The real power of e-commerce lies not in the direct sale of product to consumer but in the integration of relationship among merchants and suppliers for prompt, quality customer service. Business-to-business e-commerce is industrial and marketing among the processes it handles are fulfillment and procurement. As soon as an online purchase is entered and payment is approved through a credit card clearance procedure a message is generally displayed saying, thank you for your order. The amount of Sxxx will be charged to your credit card. The product should reach within 5 to 7 working days. The moment the message is displayed on the customer’s monitor, an electronic order is sent to the vendor to fill the order and ship it directly to the customer. Doing this electronically means reduced inventory and quicker service. However business to business is more than fulfillment there is the potential for the internet to become like a central computer system for all industries. Companies can conveniently and quickly check their supplier’s inventories or make instant purchases. Overhead should decline as web- driven systems eliminate many of the traditional workers who do the faxing and handle purchase orders. Competing online should also force prices for materials and supplies to drop dramatically. An extranet is shared intranet, deploying e-commerce within the larger community of an organization, including its vendors, contractor, and key customer. Extranet is an extended networks that share information with business partners via the internet. It is said that more than 90% of business that sell goods to other companies will be doing business on the web.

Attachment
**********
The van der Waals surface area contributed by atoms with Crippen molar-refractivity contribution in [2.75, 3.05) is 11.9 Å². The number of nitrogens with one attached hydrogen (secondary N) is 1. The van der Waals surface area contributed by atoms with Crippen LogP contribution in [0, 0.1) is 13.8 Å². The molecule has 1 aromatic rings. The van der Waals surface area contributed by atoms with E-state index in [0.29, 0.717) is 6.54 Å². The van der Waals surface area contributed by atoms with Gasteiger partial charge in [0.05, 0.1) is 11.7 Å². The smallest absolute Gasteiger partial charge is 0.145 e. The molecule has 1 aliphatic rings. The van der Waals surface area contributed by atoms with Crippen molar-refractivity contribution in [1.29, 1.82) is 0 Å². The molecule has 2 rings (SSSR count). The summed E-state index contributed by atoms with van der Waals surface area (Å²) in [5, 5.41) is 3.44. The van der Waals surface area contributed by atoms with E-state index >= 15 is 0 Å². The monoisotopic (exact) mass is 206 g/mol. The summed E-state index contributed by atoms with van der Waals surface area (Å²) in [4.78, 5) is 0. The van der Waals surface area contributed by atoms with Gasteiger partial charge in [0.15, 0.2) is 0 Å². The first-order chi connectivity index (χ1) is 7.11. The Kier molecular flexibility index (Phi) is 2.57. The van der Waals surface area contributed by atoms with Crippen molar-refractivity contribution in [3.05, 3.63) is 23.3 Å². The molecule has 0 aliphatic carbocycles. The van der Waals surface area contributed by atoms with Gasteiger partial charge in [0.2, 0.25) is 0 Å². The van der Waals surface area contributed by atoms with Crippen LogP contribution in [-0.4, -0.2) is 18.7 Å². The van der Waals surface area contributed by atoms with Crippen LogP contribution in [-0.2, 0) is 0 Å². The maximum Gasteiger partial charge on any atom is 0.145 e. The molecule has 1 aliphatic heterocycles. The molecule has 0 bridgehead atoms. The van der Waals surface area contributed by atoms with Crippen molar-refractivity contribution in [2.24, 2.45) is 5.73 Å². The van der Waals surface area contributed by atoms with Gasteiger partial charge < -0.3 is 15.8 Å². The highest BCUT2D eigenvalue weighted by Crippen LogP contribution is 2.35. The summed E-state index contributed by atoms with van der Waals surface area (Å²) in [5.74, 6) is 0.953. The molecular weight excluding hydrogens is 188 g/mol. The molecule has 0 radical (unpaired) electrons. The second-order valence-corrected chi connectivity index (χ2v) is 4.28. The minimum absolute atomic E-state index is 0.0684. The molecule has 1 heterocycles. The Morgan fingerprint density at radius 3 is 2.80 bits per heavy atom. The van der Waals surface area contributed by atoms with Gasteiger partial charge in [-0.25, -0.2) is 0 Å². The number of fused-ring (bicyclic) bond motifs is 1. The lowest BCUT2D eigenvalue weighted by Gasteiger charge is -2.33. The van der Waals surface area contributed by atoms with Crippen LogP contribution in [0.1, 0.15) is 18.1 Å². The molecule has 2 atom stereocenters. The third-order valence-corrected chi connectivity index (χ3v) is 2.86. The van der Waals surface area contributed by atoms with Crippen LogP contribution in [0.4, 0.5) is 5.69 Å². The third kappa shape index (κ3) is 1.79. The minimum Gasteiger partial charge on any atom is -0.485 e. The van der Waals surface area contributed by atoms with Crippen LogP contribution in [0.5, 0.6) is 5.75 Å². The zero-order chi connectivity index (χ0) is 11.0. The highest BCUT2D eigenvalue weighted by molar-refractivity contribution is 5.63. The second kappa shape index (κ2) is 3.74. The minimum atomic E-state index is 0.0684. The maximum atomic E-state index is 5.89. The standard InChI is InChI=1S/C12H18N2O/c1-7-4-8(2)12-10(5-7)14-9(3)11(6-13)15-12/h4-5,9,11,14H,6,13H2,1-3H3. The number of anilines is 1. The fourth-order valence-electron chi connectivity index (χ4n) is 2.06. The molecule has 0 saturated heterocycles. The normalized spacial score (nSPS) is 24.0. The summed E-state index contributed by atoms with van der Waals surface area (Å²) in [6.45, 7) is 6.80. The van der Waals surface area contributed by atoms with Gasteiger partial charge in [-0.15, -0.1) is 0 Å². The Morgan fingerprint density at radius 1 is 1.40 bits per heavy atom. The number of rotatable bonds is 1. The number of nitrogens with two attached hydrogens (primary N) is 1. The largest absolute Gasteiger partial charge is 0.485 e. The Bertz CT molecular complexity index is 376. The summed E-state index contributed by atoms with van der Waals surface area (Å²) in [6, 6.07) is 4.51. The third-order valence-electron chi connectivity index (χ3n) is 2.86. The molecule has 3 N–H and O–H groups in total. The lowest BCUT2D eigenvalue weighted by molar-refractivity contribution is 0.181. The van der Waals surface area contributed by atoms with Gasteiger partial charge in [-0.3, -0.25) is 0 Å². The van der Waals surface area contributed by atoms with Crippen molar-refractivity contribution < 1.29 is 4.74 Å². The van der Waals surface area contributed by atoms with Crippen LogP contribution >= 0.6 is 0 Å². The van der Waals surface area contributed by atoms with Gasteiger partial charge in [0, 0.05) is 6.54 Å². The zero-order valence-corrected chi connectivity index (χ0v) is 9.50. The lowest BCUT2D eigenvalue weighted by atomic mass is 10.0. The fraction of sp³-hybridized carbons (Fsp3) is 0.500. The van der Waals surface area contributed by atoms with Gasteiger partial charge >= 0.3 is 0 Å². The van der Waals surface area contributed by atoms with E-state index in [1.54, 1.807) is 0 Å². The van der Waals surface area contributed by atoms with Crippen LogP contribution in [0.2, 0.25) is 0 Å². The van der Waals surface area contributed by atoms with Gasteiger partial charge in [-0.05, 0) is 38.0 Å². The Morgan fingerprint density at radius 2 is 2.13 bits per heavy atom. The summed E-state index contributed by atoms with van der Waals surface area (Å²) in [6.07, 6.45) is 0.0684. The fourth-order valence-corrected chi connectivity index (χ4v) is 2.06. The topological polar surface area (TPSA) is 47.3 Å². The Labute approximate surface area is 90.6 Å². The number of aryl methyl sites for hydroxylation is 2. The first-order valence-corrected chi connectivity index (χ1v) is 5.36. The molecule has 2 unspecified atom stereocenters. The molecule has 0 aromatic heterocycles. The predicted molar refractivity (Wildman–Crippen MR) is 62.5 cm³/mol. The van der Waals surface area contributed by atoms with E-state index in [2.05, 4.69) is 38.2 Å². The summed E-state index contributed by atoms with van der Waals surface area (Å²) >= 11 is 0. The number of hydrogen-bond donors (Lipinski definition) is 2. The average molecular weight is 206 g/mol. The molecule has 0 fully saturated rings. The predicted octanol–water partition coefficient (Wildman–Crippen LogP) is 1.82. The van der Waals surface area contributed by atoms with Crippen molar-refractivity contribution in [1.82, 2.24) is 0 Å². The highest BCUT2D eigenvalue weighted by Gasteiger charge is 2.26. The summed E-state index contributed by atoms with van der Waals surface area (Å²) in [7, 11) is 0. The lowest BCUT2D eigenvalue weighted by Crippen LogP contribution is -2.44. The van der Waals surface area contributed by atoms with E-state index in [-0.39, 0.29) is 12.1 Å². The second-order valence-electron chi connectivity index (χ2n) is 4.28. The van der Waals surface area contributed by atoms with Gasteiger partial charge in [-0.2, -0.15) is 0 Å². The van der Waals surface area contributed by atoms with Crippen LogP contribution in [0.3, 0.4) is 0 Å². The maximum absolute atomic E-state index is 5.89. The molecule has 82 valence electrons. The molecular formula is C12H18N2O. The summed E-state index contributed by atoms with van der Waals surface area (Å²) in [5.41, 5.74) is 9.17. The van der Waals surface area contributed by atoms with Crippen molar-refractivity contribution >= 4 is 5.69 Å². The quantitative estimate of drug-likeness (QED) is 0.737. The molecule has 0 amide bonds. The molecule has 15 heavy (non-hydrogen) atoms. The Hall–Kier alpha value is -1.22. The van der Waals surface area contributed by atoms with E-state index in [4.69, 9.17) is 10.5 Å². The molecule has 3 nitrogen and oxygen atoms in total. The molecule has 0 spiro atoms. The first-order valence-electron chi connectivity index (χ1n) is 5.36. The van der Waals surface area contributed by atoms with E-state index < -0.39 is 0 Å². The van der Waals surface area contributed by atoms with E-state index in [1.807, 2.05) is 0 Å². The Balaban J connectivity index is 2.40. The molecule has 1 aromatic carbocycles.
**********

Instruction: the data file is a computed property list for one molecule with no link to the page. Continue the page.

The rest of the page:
Supply chain management

It means integrating the networking and communication infrastructure between business and suppliers to ensure the right product in the right place, at the right time at the right place and in the right condition this is an integral part of the business-to-business frame work. Supply chain management cuts across application infrastructure and business relationship. it transforms the way companies deal with suppliers, partners, and even customers. The goal is to improve efficiency and profitability, but it also means creating new opportunities for everyone involved. Supply chain management employs powerful tool that allow companies to exchange information in an effort to reduce cycle times, to have quicker fulfillment of orders, to minimize excess inventory, and to improve customer service. This communication is done quickly from one database to another. According to information week research survey of 300 IT executive using supply chain system are better collaboration with business partners, lower operational costs, and reduced cycle times. In supply chain management, the name of the game is collaboration with business partners, lower operational costs, and reduced cycle times. Business-to-business pave the way for a new business model for the digital economy. It is distinct network of suppliers, distribution, internet service providers, and customer that use the internet for communication and transaction handling. As communication tools get better and cheaper, transaction costs should drop. With the internet,many transaction costs are approaching zero. People around the world can now quickly and cheaply access the information that need almost instantly. Companies can also add value to a product or service from any location, at any time, day or night.

Business-to-consumer transaction in E-commerce


Business-to-consumer is the interface where consumers access a merchant’s web site for the purpose of buying merchandise or requesting service. The focus of this e-commerce application is on the consumer’s use of a merchant’s web storefront or website. Consumers anywhere can browse and order goods or services online anytime. This approach is modeled on the traditional shopping experience found in stores like Safeway, K-mart.

Electronic Data Interchange (EDI)

Electronic data interchange (EDI) is the inter organizational exchange of business documents in structured machine process able form.

Electronic data interchange can be used to electronically transmit document such as purchase orders, invoices, shipping bills, receiving advice and other standard business correspondence between trading partners.

EDI can also be used to transmit financial information and payments carried out over EDI are usually referred to as electronic funds transfer (EFT).